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In creating a MVCE for my code review (I cannot directly post my code for issues of legality, not to mention there's cruft in there that isn't necessary) I left an important part of the performance enhancements out, as noted by the first answer. I commented that his/her suggestion would have been helpful except I had already implemented it and its omission was an error. My edit was rolled back with a comment saying I wasn't to implement feedback in my code (which makes sense) but I re-instituted it with an explanation that I was correcting an error in the original question--not with the code itself.

On top of that, maybe I'm overreacting but I feel that a moderator then locking the post with the warning "I suggest you play along" is threatening and completely inappropriate.

Am I totally wrong? I want to play by the rules but I feel that the way I originally asked the question was just going to waste my and everyone else's time until the error was corrected.

Speed up performance of nested for loops to get all related format of all Authors' Books

Note: The original suggestion was a good, but obvious, answer to the question. I can't imagine anyone bothering to give more feedback before I implemented one of the top methods of improving Django performance.

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    \$\begingroup\$ Note: This situation is exactly why we discourage people from posting pseudo/example code. \$\endgroup\$ – Kaz Jun 20 '17 at 19:05
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    \$\begingroup\$ Understandable but not an option for me. \$\endgroup\$ – thumbtackthief Jun 20 '17 at 19:06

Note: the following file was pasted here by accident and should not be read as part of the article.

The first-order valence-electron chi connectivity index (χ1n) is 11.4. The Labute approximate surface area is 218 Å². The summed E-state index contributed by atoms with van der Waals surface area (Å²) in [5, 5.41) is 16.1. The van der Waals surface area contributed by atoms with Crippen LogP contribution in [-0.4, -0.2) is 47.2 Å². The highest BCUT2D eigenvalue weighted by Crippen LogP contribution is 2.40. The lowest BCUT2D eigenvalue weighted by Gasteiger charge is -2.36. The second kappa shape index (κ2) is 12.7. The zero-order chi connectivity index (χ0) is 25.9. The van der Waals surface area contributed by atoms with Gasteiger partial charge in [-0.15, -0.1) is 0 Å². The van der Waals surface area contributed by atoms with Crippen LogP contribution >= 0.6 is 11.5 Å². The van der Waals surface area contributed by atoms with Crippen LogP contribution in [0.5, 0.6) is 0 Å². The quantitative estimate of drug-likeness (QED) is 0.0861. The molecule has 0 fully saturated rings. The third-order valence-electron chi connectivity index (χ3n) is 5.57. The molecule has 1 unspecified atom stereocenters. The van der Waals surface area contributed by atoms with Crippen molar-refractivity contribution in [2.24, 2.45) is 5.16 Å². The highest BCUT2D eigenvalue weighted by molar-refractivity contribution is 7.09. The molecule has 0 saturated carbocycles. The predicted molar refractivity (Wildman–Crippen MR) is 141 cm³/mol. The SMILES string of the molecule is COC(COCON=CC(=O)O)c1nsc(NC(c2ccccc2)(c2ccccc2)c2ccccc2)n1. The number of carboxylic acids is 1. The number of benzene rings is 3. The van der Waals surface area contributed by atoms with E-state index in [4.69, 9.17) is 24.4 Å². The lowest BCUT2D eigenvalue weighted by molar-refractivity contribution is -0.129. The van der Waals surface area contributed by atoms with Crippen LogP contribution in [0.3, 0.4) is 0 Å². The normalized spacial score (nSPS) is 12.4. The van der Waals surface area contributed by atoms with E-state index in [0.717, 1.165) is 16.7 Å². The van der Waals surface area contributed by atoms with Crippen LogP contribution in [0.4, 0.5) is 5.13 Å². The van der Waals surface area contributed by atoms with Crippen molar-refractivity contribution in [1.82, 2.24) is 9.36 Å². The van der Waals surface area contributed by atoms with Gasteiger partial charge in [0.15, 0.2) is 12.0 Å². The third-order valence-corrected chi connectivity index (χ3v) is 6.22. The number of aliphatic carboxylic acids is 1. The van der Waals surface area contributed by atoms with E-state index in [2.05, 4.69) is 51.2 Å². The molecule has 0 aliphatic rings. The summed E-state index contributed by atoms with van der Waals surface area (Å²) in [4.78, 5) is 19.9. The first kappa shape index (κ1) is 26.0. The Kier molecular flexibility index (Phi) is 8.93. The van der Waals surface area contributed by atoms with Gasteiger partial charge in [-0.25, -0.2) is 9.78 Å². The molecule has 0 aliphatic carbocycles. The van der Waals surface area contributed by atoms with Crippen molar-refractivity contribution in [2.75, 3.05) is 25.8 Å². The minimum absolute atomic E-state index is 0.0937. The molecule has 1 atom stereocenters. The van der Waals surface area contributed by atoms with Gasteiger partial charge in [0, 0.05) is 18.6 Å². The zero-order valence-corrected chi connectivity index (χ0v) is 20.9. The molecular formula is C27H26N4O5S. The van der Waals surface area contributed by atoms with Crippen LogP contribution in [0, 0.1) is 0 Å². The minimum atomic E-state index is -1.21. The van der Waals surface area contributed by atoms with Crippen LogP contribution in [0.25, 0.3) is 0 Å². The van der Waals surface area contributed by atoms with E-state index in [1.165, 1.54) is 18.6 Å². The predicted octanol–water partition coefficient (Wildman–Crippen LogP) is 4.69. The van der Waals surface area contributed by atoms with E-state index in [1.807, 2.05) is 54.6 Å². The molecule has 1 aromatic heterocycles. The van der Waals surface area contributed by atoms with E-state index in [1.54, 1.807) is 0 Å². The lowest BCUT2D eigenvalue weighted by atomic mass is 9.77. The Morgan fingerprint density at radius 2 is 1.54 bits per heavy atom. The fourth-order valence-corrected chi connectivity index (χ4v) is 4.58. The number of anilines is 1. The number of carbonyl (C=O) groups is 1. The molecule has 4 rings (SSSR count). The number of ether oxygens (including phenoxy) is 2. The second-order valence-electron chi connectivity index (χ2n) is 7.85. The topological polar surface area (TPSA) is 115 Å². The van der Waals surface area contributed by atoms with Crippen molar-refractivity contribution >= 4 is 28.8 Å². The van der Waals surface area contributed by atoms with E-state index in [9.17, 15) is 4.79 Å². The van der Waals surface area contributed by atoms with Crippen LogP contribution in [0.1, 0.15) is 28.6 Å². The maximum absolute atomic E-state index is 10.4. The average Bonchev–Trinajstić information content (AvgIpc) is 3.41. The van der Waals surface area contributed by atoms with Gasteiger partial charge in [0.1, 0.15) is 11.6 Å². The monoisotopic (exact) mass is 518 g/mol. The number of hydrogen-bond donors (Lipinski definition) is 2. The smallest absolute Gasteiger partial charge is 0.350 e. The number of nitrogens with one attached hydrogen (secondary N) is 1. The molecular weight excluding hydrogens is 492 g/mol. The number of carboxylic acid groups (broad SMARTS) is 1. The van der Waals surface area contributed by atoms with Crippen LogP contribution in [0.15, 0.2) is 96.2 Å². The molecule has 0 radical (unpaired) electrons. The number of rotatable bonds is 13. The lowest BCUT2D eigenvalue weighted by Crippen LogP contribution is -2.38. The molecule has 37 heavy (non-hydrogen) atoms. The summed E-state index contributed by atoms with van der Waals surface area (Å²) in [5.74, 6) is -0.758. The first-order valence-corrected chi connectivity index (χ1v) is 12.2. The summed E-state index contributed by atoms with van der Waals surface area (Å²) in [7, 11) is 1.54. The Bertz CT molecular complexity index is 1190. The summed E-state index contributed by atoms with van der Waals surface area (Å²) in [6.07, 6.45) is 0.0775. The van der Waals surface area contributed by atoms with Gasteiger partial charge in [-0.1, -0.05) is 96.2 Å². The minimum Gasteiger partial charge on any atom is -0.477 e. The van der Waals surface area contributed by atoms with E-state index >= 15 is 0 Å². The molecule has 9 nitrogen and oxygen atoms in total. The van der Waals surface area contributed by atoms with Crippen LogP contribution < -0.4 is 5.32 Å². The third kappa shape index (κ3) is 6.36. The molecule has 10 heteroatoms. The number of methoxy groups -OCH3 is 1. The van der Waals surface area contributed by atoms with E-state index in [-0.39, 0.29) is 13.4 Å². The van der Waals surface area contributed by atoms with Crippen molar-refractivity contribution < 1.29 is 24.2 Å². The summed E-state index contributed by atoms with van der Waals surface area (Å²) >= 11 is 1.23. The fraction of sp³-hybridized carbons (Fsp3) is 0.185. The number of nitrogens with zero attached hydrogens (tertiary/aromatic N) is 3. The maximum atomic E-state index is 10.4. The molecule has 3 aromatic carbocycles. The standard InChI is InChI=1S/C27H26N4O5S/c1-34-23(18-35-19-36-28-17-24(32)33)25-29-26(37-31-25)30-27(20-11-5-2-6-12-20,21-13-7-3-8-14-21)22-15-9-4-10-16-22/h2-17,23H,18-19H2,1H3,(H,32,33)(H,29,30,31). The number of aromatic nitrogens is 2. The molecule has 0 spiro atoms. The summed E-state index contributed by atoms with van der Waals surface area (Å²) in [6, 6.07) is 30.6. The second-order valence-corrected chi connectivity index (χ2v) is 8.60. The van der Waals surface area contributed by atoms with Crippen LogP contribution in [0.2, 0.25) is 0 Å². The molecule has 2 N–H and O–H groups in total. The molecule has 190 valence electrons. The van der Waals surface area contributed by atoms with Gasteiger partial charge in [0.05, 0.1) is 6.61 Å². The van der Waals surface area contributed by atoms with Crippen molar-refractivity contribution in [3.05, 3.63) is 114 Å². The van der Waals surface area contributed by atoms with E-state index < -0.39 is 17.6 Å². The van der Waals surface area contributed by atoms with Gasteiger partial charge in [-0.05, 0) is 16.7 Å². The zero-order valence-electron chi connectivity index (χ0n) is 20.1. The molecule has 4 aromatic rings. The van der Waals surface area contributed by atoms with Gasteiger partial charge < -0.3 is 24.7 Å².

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My edit was rolled back with a comment saying I wasn't to implement feedback in my code (which makes sense) but I re-instituted it with an explanation that I was correcting an error in the original question--not with the code itself.

If I understand correctly, you already had the code that was suggested in the answer, so from your perspective, you're not implementing a feedback in the answer, you're just replacing the code with what you already had yourself, right?

To be precise, the reason for rolling back your edit is that it invalidates the answer that was already written based on the original version of your code. From the perspective of the answerer and other readers, it's not relevant that you actually had the better version of your code all along. What's relevant is that somebody took the effort to review what you posted and wrote an answer. If you apply your edit, the answer won't make much sense anymore. The answer would have to be substantially reworked, or deleted. That wouldn't be fair to the answerer, would it?